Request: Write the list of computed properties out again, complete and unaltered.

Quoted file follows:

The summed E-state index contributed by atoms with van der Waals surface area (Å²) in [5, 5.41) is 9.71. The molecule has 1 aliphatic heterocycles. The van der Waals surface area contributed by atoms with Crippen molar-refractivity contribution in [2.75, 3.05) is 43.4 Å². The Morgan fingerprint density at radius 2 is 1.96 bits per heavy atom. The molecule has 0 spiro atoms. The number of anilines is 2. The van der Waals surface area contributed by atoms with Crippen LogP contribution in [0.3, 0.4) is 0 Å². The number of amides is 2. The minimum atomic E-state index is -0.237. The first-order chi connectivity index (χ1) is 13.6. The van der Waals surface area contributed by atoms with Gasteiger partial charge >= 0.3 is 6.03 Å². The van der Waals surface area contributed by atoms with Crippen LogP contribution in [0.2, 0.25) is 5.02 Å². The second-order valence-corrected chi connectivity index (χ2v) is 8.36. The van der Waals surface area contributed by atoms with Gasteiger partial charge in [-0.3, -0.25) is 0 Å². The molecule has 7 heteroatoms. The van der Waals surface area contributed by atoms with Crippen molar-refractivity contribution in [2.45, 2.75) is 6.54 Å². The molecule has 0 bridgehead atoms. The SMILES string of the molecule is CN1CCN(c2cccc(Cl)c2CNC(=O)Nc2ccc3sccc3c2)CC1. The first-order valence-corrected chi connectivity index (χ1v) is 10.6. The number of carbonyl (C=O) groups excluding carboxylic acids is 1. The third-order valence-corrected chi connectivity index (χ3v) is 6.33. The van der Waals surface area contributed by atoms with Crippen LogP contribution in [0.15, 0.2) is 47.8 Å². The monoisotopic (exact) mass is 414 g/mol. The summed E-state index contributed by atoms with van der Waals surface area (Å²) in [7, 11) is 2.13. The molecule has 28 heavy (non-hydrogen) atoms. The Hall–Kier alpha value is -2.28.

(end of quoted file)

The summed E-state index contributed by atoms with van der Waals surface area (Å²) in [5, 5.41) is 9.71. The molecule has 1 aliphatic heterocycles. The van der Waals surface area contributed by atoms with Crippen molar-refractivity contribution in [2.75, 3.05) is 43.4 Å². The Morgan fingerprint density at radius 2 is 1.96 bits per heavy atom. The molecule has 0 spiro atoms. The number of anilines is 2. The van der Waals surface area contributed by atoms with Crippen LogP contribution in [0.3, 0.4) is 0 Å². The number of amides is 2. The minimum atomic E-state index is -0.237. The first-order chi connectivity index (χ1) is 13.6. The van der Waals surface area contributed by atoms with Gasteiger partial charge >= 0.3 is 6.03 Å². The van der Waals surface area contributed by atoms with Crippen LogP contribution in [0.2, 0.25) is 5.02 Å². The second-order valence-corrected chi connectivity index (χ2v) is 8.36. The van der Waals surface area contributed by atoms with Gasteiger partial charge in [-0.3, -0.25) is 0 Å². The molecule has 7 heteroatoms. The van der Waals surface area contributed by atoms with Crippen molar-refractivity contribution in [2.45, 2.75) is 6.54 Å². The molecule has 0 bridgehead atoms. The SMILES string of the molecule is CN1CCN(c2cccc(Cl)c2CNC(=O)Nc2ccc3sccc3c2)CC1. The first-order valence-corrected chi connectivity index (χ1v) is 10.6. The number of carbonyl (C=O) groups excluding carboxylic acids is 1. The third-order valence-corrected chi connectivity index (χ3v) is 6.33. The van der Waals surface area contributed by atoms with Crippen LogP contribution in [0.15, 0.2) is 47.8 Å². The monoisotopic (exact) mass is 414 g/mol. The summed E-state index contributed by atoms with van der Waals surface area (Å²) in [7, 11) is 2.13. The molecule has 28 heavy (non-hydrogen) atoms. The Hall–Kier alpha value is -2.28.